Mural marks start to holiday season
December 22, 2007
For 23 years the holiday season didn’t officially begin for many in Coalville until local artist Camille Vernon painted a Christmas scene on the window at the Summit Furniture and Merc Co.
"Everybody waits for it and it’s just a tradition now," Vernon said. "Usually, I just paint Santa Claus."
But the 38-year-old Hoytsville native might have outdone herself this year.
"People say, ‘thank you. It’s beautiful; you don’t know how that makes me feel when I drive by.’"
The owners of the grocery store on Main Street commissioned Vernon to paint the festive mural to help celebrate the 100th anniversary of the Summit Merc in March.
"I know I’ve done well when I get a tear," Vernon said.
Recommended Stories For You
The painting features a snowy, idyllic, old fashioned mercantile, flanked by a church, horses and a wagon.
Vernon said the Christmas mural is usually painted on the store the day after Thanksgiving. But this year she spent nearly 11 hours Nov. 26 and 27 painting with acrylic latex on the outside of the window.
"You get to know the history just by the people coming out and watching you paint," she said. "I never knew that a picture on a window could bring joy."
Decades ago the Summit Merc was a hub for scurrying Christmas shoppers in eastern Summit County, Vernon explained, adding that the design was on a Christmas card received by Coalville brothers Jim and Spug Blonquist, who own the grocery store.
"A couple sent us a Christmas card last year and one of the ladies who works here said we ought to have Camille paint that on the window next year because it would be our 100th anniversary," Spug Blonquist said. "We wanted her to do something a little different and everybody likes it. They say it’s the best one that she’s ever done."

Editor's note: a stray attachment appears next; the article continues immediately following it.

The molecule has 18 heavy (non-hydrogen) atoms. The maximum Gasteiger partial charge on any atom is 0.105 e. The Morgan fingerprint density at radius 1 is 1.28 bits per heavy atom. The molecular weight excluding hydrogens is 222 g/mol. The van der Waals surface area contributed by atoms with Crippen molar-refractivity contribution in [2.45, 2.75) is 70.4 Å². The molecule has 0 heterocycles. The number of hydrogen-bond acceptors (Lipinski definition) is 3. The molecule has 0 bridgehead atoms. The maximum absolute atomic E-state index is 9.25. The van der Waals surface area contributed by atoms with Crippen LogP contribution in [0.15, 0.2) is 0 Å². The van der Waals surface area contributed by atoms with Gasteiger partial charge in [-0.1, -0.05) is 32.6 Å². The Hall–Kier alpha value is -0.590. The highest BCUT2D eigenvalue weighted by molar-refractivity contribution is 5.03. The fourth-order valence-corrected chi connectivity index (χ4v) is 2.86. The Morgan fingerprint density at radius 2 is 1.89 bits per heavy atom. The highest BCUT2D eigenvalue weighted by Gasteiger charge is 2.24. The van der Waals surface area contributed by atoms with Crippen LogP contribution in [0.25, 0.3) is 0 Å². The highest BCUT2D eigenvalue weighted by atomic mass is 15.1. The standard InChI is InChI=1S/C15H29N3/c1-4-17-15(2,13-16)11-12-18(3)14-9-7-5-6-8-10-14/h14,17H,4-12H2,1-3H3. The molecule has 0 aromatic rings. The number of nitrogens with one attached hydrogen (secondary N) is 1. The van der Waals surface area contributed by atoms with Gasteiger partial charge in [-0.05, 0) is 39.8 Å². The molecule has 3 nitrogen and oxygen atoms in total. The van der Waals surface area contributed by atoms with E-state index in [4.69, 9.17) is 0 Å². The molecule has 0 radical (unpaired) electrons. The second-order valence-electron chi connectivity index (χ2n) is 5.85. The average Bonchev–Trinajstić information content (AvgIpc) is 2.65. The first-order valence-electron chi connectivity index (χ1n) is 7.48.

According to Vernon, "it’s really neat for me because whenever I paint outside in Summit County, I always run into someone and they always come and talk to me."
"I’ve been so fortunate because I get to go do what I passionately love every day," said Vernon, who painted her first Christmas window when she was 15 years old. "They know me as the little gal who paints the window and you can’t have a better job than me."
The single mother of two usually makes her living painting inside homes. But Vernon touted three pieces she painted at the indoor rodeo arena in Oakley.
Oakley resident Dutch Woolstenhulme died a few days before she rendered his and Summit County Commissioner Ken Woolstenhulme as rodeo pickup men.
Vernon is also proud of her paintings at the arena of Lewis Field, a rodeo champion from South Summit and brothers Leon and Ile Wilde.
She has also painted portraits for former Summit County Commissioners Shauna Kerr and Sheldon Richins.
"I meet the neatest people and they are so honored that you are painting them," Vernon said. "To me it’s not just about rendering a person, if I can paint something that you can actually get a feeling from of how the person was, then I have done something."